Puppies 2012 – The Ninth Week and Beyond

Just because the puppies have left our homes doesn’t mean that we’re no longer involved in their new lives!  We are always available to our puppy buyers to help them with any problems they may have, or just offer advice.  We have had puppy buyers contact us with vaccination queries, toilet training advice, feeding advice, and just to share lovely stories about their puppies. Here are some pictures for you to enjoy.

“Douglas” (was “Jakkalberry”) the sleepy cowboy puppy.

"Boomer" kept his name in his new home.

“Boomer” kept his name in his new home.

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Dogs Learning Through Modelling

For those who have read my about me page, you won’t be surprised to learn that I have always been into dogs and their training. As a student at school, I always tried to make my assignments about dogs where possible.

I remember doing Stage 2 Psychology in school, and how immensely easy learning theory was. I was doing this already when I was training dogs!  We had an oral presentation on three aspects of learning (classical conditioning, operant conditioning, and modelling), and I chose to base mine on dogs.

While classical conditinoinng and operant conditioning was easy to talk about, I had difficulty finding examples of modelling in dogs. To this day, I still struggle to find examples.

That’s probably why I was so excited to find this video (shared by PuppyTales – thanks!). It shows a young puppy who is hesitant to go down a small flight of steps. An adult dog walks past a number of times and the puppy eventually follows suit and descends the steps himself:

This video is getting a lot of publicity for the cute factor, but I am more interested in how the puppy demonstrates an understanding of the adult dog’s behaviour, and how it relates to their own. Obviously, there are other factors in play for this puppy descending the steps, as well, but at least part of the puppy’s success is related to the adult dog’s descent.

So, I want to ask, when have you seen a dog model behaviour of another dog? Do you use modelling to train dogs? I look forward to your responses!


Strangely, today Stanley Coren posted a very similar post on his blog! Read “Dogs Learn by Modelling the Behavior of Other Dogs“.

And a new link: Children teaching a dog to jump on the bed.


The Week in Tweets – 22nd January

This is our near-weekly instalment where we share what we’ve tweeted about in the week gone by. If you don’t like waiting for this post, you can always follow us on Twitter.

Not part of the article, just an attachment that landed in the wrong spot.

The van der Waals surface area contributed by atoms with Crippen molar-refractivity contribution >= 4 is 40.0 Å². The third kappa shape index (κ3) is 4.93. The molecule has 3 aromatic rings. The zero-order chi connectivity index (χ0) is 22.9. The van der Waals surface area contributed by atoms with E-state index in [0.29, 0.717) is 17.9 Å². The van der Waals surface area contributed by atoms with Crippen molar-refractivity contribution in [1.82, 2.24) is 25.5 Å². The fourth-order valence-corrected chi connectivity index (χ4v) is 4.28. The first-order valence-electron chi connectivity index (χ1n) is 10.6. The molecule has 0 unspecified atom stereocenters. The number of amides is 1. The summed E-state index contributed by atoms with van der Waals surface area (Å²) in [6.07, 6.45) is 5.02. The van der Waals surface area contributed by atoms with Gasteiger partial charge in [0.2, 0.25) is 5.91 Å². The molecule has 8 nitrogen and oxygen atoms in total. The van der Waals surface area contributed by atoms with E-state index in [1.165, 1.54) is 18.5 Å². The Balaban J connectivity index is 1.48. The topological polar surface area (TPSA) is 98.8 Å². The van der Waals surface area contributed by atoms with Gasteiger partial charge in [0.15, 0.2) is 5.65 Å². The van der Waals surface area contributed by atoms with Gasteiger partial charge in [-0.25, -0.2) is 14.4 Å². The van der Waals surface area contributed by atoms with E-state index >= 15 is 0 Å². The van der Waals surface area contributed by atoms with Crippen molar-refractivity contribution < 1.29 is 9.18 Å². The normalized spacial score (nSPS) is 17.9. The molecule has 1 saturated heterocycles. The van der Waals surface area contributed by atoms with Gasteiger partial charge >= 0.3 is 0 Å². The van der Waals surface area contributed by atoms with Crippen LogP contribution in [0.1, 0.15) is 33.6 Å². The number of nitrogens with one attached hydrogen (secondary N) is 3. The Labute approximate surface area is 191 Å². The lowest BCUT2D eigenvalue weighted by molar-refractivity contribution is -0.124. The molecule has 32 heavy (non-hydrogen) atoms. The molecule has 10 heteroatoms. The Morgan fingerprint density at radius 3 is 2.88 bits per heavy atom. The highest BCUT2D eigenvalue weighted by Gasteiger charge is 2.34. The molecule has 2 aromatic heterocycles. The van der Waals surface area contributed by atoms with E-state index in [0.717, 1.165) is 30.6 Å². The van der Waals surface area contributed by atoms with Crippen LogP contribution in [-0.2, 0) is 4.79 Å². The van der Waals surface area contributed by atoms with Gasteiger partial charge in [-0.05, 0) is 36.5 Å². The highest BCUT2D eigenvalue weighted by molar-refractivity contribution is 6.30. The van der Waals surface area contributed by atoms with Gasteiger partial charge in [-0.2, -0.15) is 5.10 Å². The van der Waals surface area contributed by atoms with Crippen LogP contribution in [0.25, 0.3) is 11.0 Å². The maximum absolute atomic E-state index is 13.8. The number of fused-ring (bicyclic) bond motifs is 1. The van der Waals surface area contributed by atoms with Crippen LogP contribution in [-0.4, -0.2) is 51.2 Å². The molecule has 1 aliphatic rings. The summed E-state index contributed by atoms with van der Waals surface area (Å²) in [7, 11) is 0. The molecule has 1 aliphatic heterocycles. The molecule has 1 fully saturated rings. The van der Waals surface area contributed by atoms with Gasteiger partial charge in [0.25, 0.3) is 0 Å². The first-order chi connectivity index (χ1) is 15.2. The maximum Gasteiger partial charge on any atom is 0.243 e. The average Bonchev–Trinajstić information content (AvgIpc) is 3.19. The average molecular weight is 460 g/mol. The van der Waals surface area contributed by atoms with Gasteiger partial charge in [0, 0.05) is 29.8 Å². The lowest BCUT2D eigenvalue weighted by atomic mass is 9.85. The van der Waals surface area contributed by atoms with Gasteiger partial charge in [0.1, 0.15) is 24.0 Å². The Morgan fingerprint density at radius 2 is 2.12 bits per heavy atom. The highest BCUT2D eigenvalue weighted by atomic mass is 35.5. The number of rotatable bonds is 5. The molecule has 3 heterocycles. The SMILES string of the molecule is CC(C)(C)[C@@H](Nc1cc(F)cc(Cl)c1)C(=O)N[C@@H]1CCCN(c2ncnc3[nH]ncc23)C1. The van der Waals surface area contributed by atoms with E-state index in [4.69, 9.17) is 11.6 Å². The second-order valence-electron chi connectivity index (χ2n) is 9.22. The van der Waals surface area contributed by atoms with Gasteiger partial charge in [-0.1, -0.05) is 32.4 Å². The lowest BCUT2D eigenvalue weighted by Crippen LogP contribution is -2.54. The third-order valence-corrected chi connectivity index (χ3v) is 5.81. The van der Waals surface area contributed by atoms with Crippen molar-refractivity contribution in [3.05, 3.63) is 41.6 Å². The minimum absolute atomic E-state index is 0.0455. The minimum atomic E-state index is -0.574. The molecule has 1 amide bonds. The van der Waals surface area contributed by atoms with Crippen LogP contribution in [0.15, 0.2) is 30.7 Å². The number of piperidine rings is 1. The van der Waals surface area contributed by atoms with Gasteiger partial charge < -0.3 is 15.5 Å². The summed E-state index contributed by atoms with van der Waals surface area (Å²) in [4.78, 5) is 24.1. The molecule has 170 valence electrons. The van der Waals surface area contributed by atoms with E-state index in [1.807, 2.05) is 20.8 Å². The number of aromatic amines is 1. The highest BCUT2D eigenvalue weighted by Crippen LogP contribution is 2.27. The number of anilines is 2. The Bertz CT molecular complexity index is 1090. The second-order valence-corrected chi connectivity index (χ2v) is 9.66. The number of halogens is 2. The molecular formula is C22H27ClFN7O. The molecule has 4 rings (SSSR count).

Tweet of the Week

This week, my favourite link I shared goes to an article written by Karen Peak called “Choosing the Rescue Route“.  She suggests that potential adopters be prepared (e.g. do some research on dog breeds), consider whether to go through a kennel rescue or a foster care rescue, ask themselves “Is this really a rescue?”, and avoid rescues that give guilt trips regarding dogs. A valid resource that explains that rescue is not always the ‘right’ option for everyone.

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Puppies 2012 – The Eighth Week

Jakkalberry, one day shy of 8 weeks old.

Jakkalberry, one day shy of 8 weeks old.

This was another stinking hot week and we, again, didn’t get out as much as we wanted to. We did, however, manage to take all six puppies to a shopping centre for the Boxing Day Sales which was excellent.  We saw so many different nationalities at these sales that  it was well worth the excursion.  It was a big day, and it was reassuring that some of the puppies were relaxed enough to sleep in this busy environment.

We also took the puppies out to another shopping strip during the week where we had to fight out way through crowds, which was also a good experience for them.

We managed to get everyone happy and relaxed in their crate to sleep through the night this week.  The only puppy that was a bit exceptional was Kelinni, who objected to being crated in the puppy area but was quiet next to our bed.  Not only did this upset the other puppies, to hear Kelinni crying, but it also made me worry that Kelinni would get into the habit of making noise in her crate. Because of this, we compromised and had Kelinni next to our bed (in a crate) at night. Her new home was happy to continue to have her sleep like this, and I suggested they move her crate out of the bedroom over time if they want her to sleep somewhere else.

Apart from Kelinni, all puppies were sleeping through the nights in their crate quietly, and by themselves. Success!

And then, just as I had got them to be pretty good little dogs, it was time for them to go!

Daisy, dreaming of her new home.

Daisy, dreaming of her new home.

Our puppies come with quite a puppy pack, and I had these all ready for them to go when their puppies were collected. They also go with a crate to sleep in in their new home, and lots of other bits and pieces, of course.

Puppy packs, ready to go!

Puppy packs, ready to go!

Alfalfa went to a home to be ‘co-parented’ by a mum and adult son team.  Man and Jakkalberry went to homes with young children, with the whole family much anticipating their arrival.  Kelinni went to a young child-less couple and will get the opportunity to dabble in showing and sports.  Daisy went to a home with young kids to join another border terrier and be involved in working on the farm, dog sports, and maybe showing as well.  Finally, Boomer went to a family of triathletes! So he gets to lead a busy life running, swimming and everything else.

At home, we’re just happy to take a breath and be puppyless for a few months before we get around to doing it all again!